Complicating this is the issue I just mentioned: Cross-cloud technical expertise is rare. In my experience, a lot of strategic choices, particularly in start-ups, are made on the basis of what technologies your current staff already know. And I think there’s nothing wrong with that. But it’s a problem if you really want to do multi-cloud.

What would I do?

If I were a startup: I wouldn’t think twice. I’d go all-in on whatever public cloud my CTO wanted. I’m short of time and short of money and short of people and all I really care about is delivering customer-visible value starting yesterday. I just totally don’t have the bandwidth to think about lock-in; that’s a battle I’ll be happy to fight five years from now once I’ve got a million customers.

If I were a mainstream non-technical enterprise: My prejudice would be to go with Plan C, Managed OSS. Because that open-source software is good (sometimes the public cloud proprietary stuff is better, but usually not). Because in my experience AWS does a really good job of managing open-source services so I assume their competitors do too. Because these people care about velocity and hiring too, but remember those Board members saying not to get locked in.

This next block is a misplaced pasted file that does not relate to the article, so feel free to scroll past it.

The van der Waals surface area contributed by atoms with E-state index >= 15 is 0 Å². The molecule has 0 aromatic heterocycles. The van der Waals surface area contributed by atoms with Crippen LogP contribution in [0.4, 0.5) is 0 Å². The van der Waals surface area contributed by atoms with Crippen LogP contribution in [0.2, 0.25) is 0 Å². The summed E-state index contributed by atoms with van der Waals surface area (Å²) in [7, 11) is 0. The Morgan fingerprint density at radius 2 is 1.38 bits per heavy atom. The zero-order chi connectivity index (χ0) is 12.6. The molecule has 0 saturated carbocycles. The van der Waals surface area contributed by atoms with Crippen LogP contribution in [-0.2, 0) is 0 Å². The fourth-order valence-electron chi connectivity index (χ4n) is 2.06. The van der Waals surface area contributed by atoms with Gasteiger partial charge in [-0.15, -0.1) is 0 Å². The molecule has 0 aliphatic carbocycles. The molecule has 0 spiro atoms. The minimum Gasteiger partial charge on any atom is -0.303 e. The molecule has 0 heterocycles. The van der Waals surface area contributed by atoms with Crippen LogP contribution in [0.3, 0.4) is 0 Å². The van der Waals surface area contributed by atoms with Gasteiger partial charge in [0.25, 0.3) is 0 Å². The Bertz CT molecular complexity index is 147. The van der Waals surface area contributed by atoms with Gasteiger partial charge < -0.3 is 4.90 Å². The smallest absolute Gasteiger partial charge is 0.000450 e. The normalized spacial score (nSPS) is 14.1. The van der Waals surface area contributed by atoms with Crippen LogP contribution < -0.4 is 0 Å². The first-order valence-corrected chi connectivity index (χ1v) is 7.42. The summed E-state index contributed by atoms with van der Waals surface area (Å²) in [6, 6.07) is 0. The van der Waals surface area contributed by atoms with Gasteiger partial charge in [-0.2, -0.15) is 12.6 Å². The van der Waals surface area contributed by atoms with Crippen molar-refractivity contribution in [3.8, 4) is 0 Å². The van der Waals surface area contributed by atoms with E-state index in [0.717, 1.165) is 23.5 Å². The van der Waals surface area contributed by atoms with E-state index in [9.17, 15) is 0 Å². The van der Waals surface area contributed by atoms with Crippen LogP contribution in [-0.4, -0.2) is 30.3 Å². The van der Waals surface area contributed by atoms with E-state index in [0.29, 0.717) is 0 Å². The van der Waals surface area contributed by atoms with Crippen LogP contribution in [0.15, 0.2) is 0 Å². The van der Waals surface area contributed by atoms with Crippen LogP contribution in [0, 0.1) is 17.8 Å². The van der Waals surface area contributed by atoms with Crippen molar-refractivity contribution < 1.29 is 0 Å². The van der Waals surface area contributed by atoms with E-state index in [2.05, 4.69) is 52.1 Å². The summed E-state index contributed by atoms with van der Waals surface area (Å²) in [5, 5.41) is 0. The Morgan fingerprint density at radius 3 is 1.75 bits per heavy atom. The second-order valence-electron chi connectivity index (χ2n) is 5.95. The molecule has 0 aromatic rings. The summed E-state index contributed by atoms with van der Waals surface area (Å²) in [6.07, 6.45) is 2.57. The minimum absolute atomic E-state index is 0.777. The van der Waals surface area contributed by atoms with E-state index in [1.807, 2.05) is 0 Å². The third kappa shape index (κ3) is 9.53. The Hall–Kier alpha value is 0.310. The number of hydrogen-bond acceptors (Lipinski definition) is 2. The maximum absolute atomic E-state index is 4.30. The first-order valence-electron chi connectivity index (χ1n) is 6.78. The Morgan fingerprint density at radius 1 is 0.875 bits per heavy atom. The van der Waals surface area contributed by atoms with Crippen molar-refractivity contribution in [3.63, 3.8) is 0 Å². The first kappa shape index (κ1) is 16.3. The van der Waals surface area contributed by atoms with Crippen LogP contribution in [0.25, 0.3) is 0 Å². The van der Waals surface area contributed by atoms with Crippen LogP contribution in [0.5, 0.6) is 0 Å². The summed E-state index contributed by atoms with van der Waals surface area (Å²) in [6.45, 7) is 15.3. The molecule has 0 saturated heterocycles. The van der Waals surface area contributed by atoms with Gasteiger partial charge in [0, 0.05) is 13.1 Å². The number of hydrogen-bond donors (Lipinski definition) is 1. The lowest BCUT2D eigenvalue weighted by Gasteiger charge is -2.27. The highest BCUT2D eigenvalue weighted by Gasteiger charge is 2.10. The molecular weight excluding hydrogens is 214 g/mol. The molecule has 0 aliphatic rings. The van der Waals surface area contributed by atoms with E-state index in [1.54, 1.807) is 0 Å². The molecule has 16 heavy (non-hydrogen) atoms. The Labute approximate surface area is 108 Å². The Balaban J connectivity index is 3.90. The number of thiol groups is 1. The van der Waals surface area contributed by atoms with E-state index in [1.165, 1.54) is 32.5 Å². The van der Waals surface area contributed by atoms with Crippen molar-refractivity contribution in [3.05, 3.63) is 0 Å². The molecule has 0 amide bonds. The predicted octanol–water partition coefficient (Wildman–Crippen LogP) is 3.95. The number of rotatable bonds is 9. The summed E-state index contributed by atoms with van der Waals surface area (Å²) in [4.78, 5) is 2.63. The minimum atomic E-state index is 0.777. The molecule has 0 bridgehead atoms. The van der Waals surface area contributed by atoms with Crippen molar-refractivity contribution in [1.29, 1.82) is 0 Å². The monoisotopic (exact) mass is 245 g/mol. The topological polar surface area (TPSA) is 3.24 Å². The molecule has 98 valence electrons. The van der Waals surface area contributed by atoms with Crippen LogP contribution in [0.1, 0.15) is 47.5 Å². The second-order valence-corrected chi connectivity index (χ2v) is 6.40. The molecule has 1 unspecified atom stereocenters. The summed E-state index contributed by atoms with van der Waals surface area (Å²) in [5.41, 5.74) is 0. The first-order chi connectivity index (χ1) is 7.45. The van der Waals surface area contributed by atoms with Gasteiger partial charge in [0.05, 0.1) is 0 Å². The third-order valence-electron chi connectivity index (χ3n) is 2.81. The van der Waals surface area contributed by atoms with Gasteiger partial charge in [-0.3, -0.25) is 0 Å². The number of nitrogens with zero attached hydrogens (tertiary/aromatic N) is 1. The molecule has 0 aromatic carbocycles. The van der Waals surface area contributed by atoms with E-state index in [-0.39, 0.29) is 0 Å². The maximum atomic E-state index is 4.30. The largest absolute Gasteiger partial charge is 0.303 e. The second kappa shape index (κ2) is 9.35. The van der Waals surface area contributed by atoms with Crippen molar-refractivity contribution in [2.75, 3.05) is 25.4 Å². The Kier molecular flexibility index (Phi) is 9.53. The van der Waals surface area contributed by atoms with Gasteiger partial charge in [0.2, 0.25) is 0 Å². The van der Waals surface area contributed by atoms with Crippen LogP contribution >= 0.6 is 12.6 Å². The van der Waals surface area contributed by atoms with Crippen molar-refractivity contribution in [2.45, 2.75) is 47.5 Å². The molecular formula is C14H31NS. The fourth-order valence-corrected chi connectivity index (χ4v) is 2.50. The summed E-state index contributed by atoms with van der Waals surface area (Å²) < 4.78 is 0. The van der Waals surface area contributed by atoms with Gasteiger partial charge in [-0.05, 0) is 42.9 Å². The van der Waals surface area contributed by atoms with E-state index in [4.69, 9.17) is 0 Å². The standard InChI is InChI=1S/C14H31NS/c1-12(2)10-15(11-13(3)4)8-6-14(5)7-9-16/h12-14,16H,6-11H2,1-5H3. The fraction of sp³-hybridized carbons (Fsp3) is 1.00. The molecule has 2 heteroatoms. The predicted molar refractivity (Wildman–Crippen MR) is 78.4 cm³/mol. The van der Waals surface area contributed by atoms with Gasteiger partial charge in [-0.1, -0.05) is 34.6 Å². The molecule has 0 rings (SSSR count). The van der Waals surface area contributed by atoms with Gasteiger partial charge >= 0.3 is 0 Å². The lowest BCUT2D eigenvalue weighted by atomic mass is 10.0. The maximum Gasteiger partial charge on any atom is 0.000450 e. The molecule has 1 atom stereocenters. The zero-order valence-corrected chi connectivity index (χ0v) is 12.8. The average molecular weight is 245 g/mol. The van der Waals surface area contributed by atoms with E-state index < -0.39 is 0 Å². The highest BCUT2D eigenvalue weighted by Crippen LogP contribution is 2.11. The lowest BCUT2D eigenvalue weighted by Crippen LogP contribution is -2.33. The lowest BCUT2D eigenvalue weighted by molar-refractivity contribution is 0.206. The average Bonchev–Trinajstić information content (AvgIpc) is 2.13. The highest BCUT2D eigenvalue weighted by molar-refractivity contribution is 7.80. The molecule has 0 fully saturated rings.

So, who does that leave that should pick Plan B? I’m not sure, to be honest. Maybe academic researchers? Intelligence agencies? Game studios? I suppose that for an organization that routinely has to code down to the metal anyhow, the higher-level services have fewer benefits, and if you’ve got grad students to keep your systems running the “managed service” aspect is less critical.

I’d hate to be in that situation, though.

Then there’s politics

We’re heading into an era where Big Tech is politically unpopular (as is Big Business in general) and there’s a whole lot of emerging antitrust energy in the USA and Europe. Meanwhile, the Chinese autocrats are enjoying beating up on tech companies who see themselves as anything other than vehicles for building Party support.